In The Silmarillion, Iluvatar sang the world into being. In The Odyssey, the siren’s song beguiled sailors to their deaths. In the original Welsh versions of the Arthurian tales, Merlin is a bard as well as a wizard, and throughout Celtic traditions, bards are attributed with magical powers. The titular character of R. A. MacAvoy’s Damiano is a lutist, and musicians of all stripes populate Charles de Lint’s work.
What is this fascination with music?
That question has no easy answers, exactly because music speaks to us in ways that words cannot (and I say this as a huge fan of the written word.) There have been studies on the effects of music on human brain wave patterns, but I’ll leave that to the scientists. From my own experience, I can tell you that singing will calm an anxious horse. Whether the root cause is the song itself, or the way it changes the breathing rate of the rider so that she is not contributing to the horse’s anxiety with her own nerves, I can’t say.
On several occasions, I have found my writing mind unstuck after a session of Irish dance. Since many of my friends are musicians, I often take my laptop out and write at Irish music night at pubs and Irish trad sessions at a friend’s home. Does it affect the writing? Well, since I started the practice, one of the most frequent comments I get on my writing is ‘lyrical prose.’
Music influenced my writing quite directly in the trio of ‘flash’ (short-short) stories that I titled The Three Tunes after an Irish social dance done to a medley of, you guess it, three traditional tunes. I find music creeping in to fiction that isn’t directly about the music at all. What started out as a throwaway line in Ravensblood (This was too close to her long-forgotten dreams of reconciliation to be real. He knew her too well, was all. He knew how to play her like he knew how to play the baby grand that stood in the sitting room of his manor.) became a way to have a very closed-off character express emotion, and eventually a way for him to connect with individuals outside his immediate circle.
In my new novel, Where LightMeets Shadow, I give full rein to my love for music and my belief in its power to transform, and I do my very best to express the inexpressible:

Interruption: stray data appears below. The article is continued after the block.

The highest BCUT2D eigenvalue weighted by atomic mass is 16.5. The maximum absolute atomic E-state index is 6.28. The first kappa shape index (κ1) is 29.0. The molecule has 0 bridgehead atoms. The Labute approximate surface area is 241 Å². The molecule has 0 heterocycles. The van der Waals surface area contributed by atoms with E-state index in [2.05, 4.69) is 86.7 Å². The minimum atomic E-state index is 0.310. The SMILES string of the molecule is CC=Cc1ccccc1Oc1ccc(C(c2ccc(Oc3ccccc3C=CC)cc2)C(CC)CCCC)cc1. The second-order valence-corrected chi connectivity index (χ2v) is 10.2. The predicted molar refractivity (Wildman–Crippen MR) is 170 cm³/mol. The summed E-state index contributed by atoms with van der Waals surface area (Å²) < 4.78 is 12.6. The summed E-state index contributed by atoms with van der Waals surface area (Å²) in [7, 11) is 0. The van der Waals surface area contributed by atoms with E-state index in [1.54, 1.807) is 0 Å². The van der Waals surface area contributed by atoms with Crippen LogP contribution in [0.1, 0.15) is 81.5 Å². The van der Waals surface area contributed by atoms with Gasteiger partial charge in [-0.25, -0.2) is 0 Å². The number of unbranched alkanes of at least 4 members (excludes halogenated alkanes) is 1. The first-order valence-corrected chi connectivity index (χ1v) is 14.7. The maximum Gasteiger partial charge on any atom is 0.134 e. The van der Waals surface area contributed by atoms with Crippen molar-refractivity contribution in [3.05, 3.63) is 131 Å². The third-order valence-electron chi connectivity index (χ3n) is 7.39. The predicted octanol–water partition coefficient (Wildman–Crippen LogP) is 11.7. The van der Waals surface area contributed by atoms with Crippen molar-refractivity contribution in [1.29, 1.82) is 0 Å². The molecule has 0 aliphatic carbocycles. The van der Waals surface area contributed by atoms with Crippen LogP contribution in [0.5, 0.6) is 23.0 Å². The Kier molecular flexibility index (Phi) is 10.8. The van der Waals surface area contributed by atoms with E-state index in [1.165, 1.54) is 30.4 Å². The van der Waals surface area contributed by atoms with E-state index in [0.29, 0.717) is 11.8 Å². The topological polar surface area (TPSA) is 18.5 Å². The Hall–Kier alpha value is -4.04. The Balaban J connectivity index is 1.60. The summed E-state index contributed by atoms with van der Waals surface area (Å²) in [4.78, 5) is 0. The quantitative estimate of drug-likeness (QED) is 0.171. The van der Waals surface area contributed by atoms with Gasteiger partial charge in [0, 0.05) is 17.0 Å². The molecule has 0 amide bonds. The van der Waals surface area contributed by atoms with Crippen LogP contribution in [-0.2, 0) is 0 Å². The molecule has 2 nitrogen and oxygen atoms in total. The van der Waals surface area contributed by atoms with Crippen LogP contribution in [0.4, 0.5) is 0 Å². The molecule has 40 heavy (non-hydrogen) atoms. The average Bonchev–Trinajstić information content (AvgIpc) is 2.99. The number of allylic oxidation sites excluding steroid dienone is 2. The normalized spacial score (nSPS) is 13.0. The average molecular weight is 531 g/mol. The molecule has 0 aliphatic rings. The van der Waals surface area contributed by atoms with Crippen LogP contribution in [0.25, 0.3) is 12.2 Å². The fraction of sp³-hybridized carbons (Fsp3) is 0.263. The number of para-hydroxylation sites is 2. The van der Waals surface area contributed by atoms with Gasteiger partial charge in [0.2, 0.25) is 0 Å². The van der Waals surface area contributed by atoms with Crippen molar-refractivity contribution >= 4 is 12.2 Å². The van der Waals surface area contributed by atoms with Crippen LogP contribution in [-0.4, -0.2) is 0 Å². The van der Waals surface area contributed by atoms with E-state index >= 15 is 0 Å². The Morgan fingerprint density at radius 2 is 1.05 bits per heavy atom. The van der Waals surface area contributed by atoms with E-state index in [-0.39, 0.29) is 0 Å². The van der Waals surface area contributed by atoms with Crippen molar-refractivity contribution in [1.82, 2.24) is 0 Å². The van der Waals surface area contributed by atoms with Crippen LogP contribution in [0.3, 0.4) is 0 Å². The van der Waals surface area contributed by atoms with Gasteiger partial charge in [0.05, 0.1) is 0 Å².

He passed from playing the harp to being played by it.
Kieran’s heart swelled to bursting. He could scarcely feel his own fingers on the strings, and yet the music they pulled from his heart and his harp was everywhere, everything, permeating even the air in his lungs until he thought he would die of it. Yet he felt no fear, only awe. His life would be perfect if he could die so, if he could never come back from this music into the tawdry world. The universe was his at that moment. He felt no common drive to control, only to bask, to join, and most of all to play, to keep playing.
What about you? What impact does music have on your life?
About Where Light Meets Shadow (official release 8/8):
The Scathlan elf Kieran journeys through mortal lands in search of new songs and tales to renew his people’s dying culture. His most cherished, most impossible hope is to rediscover the powers of bards from legend in order to wake the queen, in a stupor since the end of the war between his own people and the Leas elves.
Kieran accidentally wanders into Leas lands, and a fall from his horse leaves him injured and at the mercy of his enemies.
He discovers that the Leas are not entirely as he believed them to be. He develops a friendship with the Leas healer-prince, and the two work together to recreate an ancient technique for melding bardic and healing magic, a technique he secretly hopes will wake his queen.
As friendship deepens into love, will they find a way to heal the rift between Leas and Scathlan, or will the old enmity destroy them?
The author's debut novel, The Stolen Luck, won a silver medal in the Global Ebook Awards in the category of Other World Fantasy and an Eppie in the category of Fantasy Romance. The first book of her Ravensblood series won a gold medal in the Global Ebook Awards in the category of Contemporary Fantasy.
About the author:
Shawna Reppert is an award-winning author of fantasy and steampunk who keeps her readers up all night and makes them miss work deadlines. Her fiction asks questions for which there are no easy answers while taking readers on a fine adventure that grips them heart and soul. You can find her work on Amazon and follow her blog on her website (www.Shawna-Reppert.com). You can friend her on Facebook and follow her on Twitter, where she posts an amazing array of geekery. Shawna can also sometimes be found in medieval garb on a caparisoned horse, throwing javelins into innocent hay bales that never did anything to her.